A study by the Harvard Business School and New York University's Stern School of Business puts a dollar figure on the disruptive economics between 2000 and 2007 of Craigslist for the newspaper business: $5 billion. That is the estimate of how much classified advertising was saved by consumers and theoretically lost by newspapers to the free ads as the print media began its American decline. MediaDailyNews reports on the study, which has likely parallel findings in more recent years.
Spiegel Online notes the arrival of the newspaper crisis in Germany in a six-part series. It chronicles how the readership and advertising problems arrived about a decade later than they did in the United States, but how they are eerily similar in nature. The main challenge, as print declines but still carries much of the business model for newsrooms, is how to transform to digital and reinvent the newspaper to ensure it more sustainably supports digital in the shift.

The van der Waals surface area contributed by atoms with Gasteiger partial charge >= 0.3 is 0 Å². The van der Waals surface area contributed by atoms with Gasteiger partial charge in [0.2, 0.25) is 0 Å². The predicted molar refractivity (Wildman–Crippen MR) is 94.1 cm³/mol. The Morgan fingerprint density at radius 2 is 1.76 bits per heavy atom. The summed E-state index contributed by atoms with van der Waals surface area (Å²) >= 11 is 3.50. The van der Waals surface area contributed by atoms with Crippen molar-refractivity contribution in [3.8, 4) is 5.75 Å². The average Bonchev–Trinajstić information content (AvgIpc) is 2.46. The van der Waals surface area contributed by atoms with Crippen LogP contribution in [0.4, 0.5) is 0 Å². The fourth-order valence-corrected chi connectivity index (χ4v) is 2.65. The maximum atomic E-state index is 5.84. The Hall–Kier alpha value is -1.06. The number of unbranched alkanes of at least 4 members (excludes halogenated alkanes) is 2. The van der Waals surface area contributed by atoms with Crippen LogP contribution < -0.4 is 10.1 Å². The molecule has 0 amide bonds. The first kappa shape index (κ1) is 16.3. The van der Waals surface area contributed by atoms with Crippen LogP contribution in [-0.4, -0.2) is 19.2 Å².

In light of a lot of whistleblower news recently, it is worthwhile to highlight a Canberra Times account on how Australian civil servants are being warned (and punished when they don't heed the warning) about criticizing government. It highlights a case in the courts involving a civil servant who used an anonymous Twitter account to criticize refugee policies.